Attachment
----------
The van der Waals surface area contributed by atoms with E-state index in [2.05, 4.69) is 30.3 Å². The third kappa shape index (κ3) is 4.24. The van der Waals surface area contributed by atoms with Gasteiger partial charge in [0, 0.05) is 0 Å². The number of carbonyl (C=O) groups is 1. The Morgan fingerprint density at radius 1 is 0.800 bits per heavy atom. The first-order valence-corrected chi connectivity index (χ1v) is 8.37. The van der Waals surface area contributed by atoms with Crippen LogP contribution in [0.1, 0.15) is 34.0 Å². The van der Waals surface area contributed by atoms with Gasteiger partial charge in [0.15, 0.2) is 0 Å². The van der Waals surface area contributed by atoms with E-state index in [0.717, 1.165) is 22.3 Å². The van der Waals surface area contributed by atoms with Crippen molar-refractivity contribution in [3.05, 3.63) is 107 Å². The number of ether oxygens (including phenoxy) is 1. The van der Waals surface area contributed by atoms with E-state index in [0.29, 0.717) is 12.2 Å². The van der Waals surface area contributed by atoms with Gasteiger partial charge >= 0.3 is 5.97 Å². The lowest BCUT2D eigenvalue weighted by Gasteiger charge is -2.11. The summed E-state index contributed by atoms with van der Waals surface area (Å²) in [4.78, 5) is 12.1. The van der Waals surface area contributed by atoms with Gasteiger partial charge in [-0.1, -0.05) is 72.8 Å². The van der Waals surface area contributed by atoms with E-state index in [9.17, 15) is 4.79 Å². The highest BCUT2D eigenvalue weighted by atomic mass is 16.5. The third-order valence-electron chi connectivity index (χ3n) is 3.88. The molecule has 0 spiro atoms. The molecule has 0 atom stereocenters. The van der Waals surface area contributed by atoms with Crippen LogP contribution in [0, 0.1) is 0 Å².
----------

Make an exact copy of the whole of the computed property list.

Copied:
The van der Waals surface area contributed by atoms with E-state index in [2.05, 4.69) is 30.3 Å². The third kappa shape index (κ3) is 4.24. The van der Waals surface area contributed by atoms with Gasteiger partial charge in [0, 0.05) is 0 Å². The number of carbonyl (C=O) groups is 1. The Morgan fingerprint density at radius 1 is 0.800 bits per heavy atom. The first-order valence-corrected chi connectivity index (χ1v) is 8.37. The van der Waals surface area contributed by atoms with Crippen LogP contribution in [0.1, 0.15) is 34.0 Å². The van der Waals surface area contributed by atoms with Gasteiger partial charge in [0.15, 0.2) is 0 Å². The van der Waals surface area contributed by atoms with E-state index in [0.717, 1.165) is 22.3 Å². The van der Waals surface area contributed by atoms with Crippen molar-refractivity contribution in [3.05, 3.63) is 107 Å². The number of ether oxygens (including phenoxy) is 1. The van der Waals surface area contributed by atoms with E-state index in [0.29, 0.717) is 12.2 Å². The van der Waals surface area contributed by atoms with Gasteiger partial charge >= 0.3 is 5.97 Å². The lowest BCUT2D eigenvalue weighted by Gasteiger charge is -2.11. The summed E-state index contributed by atoms with van der Waals surface area (Å²) in [4.78, 5) is 12.1. The van der Waals surface area contributed by atoms with Gasteiger partial charge in [-0.1, -0.05) is 72.8 Å². The van der Waals surface area contributed by atoms with E-state index in [9.17, 15) is 4.79 Å². The highest BCUT2D eigenvalue weighted by atomic mass is 16.5. The third-order valence-electron chi connectivity index (χ3n) is 3.88. The molecule has 0 spiro atoms. The molecule has 0 atom stereocenters. The van der Waals surface area contributed by atoms with Crippen LogP contribution in [0, 0.1) is 0 Å².